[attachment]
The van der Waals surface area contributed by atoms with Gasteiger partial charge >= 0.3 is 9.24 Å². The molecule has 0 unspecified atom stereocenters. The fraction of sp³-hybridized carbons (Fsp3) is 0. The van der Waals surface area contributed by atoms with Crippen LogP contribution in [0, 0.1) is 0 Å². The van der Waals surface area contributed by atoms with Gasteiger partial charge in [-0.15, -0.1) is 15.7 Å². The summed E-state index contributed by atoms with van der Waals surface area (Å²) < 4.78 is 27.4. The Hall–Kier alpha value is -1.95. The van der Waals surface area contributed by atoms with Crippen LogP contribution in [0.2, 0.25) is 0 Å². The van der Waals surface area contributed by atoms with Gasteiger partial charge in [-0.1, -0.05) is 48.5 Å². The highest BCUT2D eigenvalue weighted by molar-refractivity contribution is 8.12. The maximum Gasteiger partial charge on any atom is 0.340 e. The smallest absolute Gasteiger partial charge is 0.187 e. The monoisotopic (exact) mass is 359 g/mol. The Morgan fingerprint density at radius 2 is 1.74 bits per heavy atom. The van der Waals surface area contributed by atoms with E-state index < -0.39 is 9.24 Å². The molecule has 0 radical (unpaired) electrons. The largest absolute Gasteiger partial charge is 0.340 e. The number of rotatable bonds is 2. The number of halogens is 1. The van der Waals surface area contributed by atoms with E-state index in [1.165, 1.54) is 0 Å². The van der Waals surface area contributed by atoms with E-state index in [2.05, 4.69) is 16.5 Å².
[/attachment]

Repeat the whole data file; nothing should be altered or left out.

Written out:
The van der Waals surface area contributed by atoms with Gasteiger partial charge >= 0.3 is 9.24 Å². The molecule has 0 unspecified atom stereocenters. The fraction of sp³-hybridized carbons (Fsp3) is 0. The van der Waals surface area contributed by atoms with Crippen LogP contribution in [0, 0.1) is 0 Å². The van der Waals surface area contributed by atoms with Gasteiger partial charge in [-0.15, -0.1) is 15.7 Å². The summed E-state index contributed by atoms with van der Waals surface area (Å²) < 4.78 is 27.4. The Hall–Kier alpha value is -1.95. The van der Waals surface area contributed by atoms with Crippen LogP contribution in [0.2, 0.25) is 0 Å². The van der Waals surface area contributed by atoms with Gasteiger partial charge in [-0.1, -0.05) is 48.5 Å². The highest BCUT2D eigenvalue weighted by molar-refractivity contribution is 8.12. The maximum Gasteiger partial charge on any atom is 0.340 e. The smallest absolute Gasteiger partial charge is 0.187 e. The monoisotopic (exact) mass is 359 g/mol. The Morgan fingerprint density at radius 2 is 1.74 bits per heavy atom. The van der Waals surface area contributed by atoms with E-state index < -0.39 is 9.24 Å². The molecule has 0 radical (unpaired) electrons. The largest absolute Gasteiger partial charge is 0.340 e. The number of rotatable bonds is 2. The number of halogens is 1. The van der Waals surface area contributed by atoms with E-state index in [1.165, 1.54) is 0 Å². The van der Waals surface area contributed by atoms with E-state index in [2.05, 4.69) is 16.5 Å².